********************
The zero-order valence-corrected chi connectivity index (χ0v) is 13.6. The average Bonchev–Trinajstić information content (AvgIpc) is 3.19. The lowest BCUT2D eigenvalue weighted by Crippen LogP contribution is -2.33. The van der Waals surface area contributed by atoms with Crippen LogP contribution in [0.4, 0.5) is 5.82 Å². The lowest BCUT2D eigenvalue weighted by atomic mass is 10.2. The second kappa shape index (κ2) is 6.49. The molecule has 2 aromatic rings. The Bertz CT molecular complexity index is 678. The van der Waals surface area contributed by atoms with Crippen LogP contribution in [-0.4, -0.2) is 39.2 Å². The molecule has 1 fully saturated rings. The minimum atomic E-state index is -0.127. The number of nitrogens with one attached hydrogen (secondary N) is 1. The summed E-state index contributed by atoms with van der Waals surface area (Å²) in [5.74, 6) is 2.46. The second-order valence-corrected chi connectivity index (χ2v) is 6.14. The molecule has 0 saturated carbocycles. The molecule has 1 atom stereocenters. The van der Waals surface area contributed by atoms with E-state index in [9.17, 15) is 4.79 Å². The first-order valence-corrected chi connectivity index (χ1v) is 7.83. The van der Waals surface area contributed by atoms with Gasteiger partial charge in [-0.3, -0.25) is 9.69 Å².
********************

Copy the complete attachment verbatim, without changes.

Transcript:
The zero-order valence-corrected chi connectivity index (χ0v) is 13.6. The average Bonchev–Trinajstić information content (AvgIpc) is 3.19. The lowest BCUT2D eigenvalue weighted by Crippen LogP contribution is -2.33. The van der Waals surface area contributed by atoms with Crippen LogP contribution in [0.4, 0.5) is 5.82 Å². The lowest BCUT2D eigenvalue weighted by atomic mass is 10.2. The second kappa shape index (κ2) is 6.49. The molecule has 2 aromatic rings. The Bertz CT molecular complexity index is 678. The van der Waals surface area contributed by atoms with Crippen LogP contribution in [-0.4, -0.2) is 39.2 Å². The molecule has 1 fully saturated rings. The minimum atomic E-state index is -0.127. The number of nitrogens with one attached hydrogen (secondary N) is 1. The summed E-state index contributed by atoms with van der Waals surface area (Å²) in [5.74, 6) is 2.46. The second-order valence-corrected chi connectivity index (χ2v) is 6.14. The molecule has 0 saturated carbocycles. The molecule has 1 atom stereocenters. The van der Waals surface area contributed by atoms with E-state index in [9.17, 15) is 4.79 Å². The first-order valence-corrected chi connectivity index (χ1v) is 7.83. The van der Waals surface area contributed by atoms with Gasteiger partial charge in [-0.3, -0.25) is 9.69 Å².